Based on a title by Mary Doria Russell

Two Hollywood attempts to bring The Sparrow to the big screen have made me feel a certain kinship with Max Brooks. Both of us have written science fiction novels that were optioned for a Brad Pitt movie, so watching what’s happened to Mr. Brooks’ book World War Z has been interesting.

The movie is getting pretty good notices and Mr. Pitt’s performance is being praised, but most of the reviews include a paragraph like this one by Clint O’Connor in the Cleveland Plain Dealer.

“Brooks’ World War Z: An Oral History of the Zombie War, published in 2006, set off a bidding war between Pitt and Leonardo DeCaprio…. I have not read the novel but I’m told by people who have that very little made it onto the screen, and that it lacks the book’s political punch. Pitt beat out DiCaprio for the rights. Apparently he really wanted to make the movie. Just not the book.”

My first reaction was: that’s exactly what would have happened to The Sparrow. Neither of the Hollywood screenplays retained much of the story, even though they were still calling it The Sparrow. As my husband noted, the credits should have had a line that read, “Based on a title by Mary Doria Russell.”

My second reaction is this: I now know Max Brooks’ name, though I keep wanting to call him Marc. I had never heard of him before but now I’ve read about his book in at least three places this week, and I know he’s the son of Mel Brooks and Anne Bancroft, which makes me curious about the book, wondering if it’s got enough humor in it to make zombie lit palatable.

And that’s what makes a movie so important to a writer. It’s advertising no publisher will ever match. It’s name recognition. So as chary as I am about the many ways Hollywood can screw up an adaptation, I’m still hoping that A&E comes through and does the series based on The Sparrow.

(And before you ask — no news on that or on the effort to bring Doc to the screen. Believe me, when I find something out, you’ll hear about it!)

My third reaction is that of a proud mama: my son Daniel Russell is the film and video editor who cut the World War Z television ad! So it turns out that somebody in the family is involved with a Brad Pitt project after all, though it wasn’t the one we expected it to be!





5 thoughts on “Based on a title by Mary Doria Russell”

  1. Instead of “based on a novel by…” most of these “adaptations” should say “Inspired by the novel…”. I can accept that much easier. So many of them are loosely based at best.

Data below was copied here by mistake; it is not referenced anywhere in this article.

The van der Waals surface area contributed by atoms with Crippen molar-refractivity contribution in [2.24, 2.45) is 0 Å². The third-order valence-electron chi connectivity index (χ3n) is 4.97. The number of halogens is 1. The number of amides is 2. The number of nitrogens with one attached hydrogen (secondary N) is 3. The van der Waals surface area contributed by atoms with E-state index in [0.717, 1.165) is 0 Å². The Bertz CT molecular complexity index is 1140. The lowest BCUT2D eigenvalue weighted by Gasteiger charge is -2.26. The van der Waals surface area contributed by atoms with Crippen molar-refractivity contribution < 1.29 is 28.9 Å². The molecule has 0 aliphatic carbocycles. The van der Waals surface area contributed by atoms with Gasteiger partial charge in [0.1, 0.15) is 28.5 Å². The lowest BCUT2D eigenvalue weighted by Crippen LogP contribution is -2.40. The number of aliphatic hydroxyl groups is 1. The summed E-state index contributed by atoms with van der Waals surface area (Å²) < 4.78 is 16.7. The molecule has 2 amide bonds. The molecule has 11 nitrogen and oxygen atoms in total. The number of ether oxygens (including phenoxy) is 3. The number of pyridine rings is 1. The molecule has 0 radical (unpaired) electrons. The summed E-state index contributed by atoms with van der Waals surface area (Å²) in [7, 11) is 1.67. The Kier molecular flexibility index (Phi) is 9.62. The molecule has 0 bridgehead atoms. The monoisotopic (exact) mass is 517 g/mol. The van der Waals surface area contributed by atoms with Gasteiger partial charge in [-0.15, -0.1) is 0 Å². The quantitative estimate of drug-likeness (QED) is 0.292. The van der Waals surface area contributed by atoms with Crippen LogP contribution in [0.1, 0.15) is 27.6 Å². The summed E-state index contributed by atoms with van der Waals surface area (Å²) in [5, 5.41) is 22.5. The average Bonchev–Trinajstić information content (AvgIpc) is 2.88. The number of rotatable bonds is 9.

Though there are some that are. The princess bride… of course, it was adapted by author himself, so that’s different. The Game of Thrones series is fairly faithful to the novels, though there are obvious changes. But then you find a movie like Clear and Present Danger, adapted from Tom Clancy’s novel and a travesty.

    “Inspired” however, is a looser term, and, I feel, a better word to use in this case.

    I do hope to see The Sparrow someday… but I also hope it remains reasonably faithful. I fear it won’t.

  2. Well, let’s see…
    Brad Pitt? Yes! (Even with the scruffy beard he’s been sprtin’ lately)
    Son of Mel Brooks and Anne Bancroft? Hard to go wrong with those genes!
    Mary’s son a force behind the TV ad? Very cool!
    ZOMBIES???!!! Zzzzz-zzzz. So 2010. No, thanks. One of the least-compelling phrases of the past few years: Zombie apocolapse. As one reviewer wrote, “With a title like that, at least that means there won’t be a sequel!”

  3. Oh – you need to read the book! I ignored it for a long time…thinking it was zombie yuck…and I was hugely surprised. It is very well written and very interesting. Pitt absolutely RUINED it. I waited all these years for a movie or a great HBO series based on it and this so-so non-zombie movie was what I got.
    Inspired by the title is exactly what it was – and it makes me all the more proud that you are holding out.

  4. Reminds me of “The Birds.” As Alfred Hitchcock stated, the only thing the film has in common with the original story is the title and both have birds in it. I used the original in my English classes, it was in the textbook (surprised me because most texts are politically correct and have weak stories in them.) After the story was read,I had them view the film. Great essays from those classes. Most preferred the original story. Their favorite scene, however, was the farmer whose eyes were plucked out! Cool!

  5. My first writing class in college, which inspired me to switch my major to lit/writing, was a screenplay class. Prof. Peacock said that maybe twenty pages of a novel get used in a movie. If viewers keep that in mind when they go to see their favorite work adapted to the silver screen, they might experience less disappointment.

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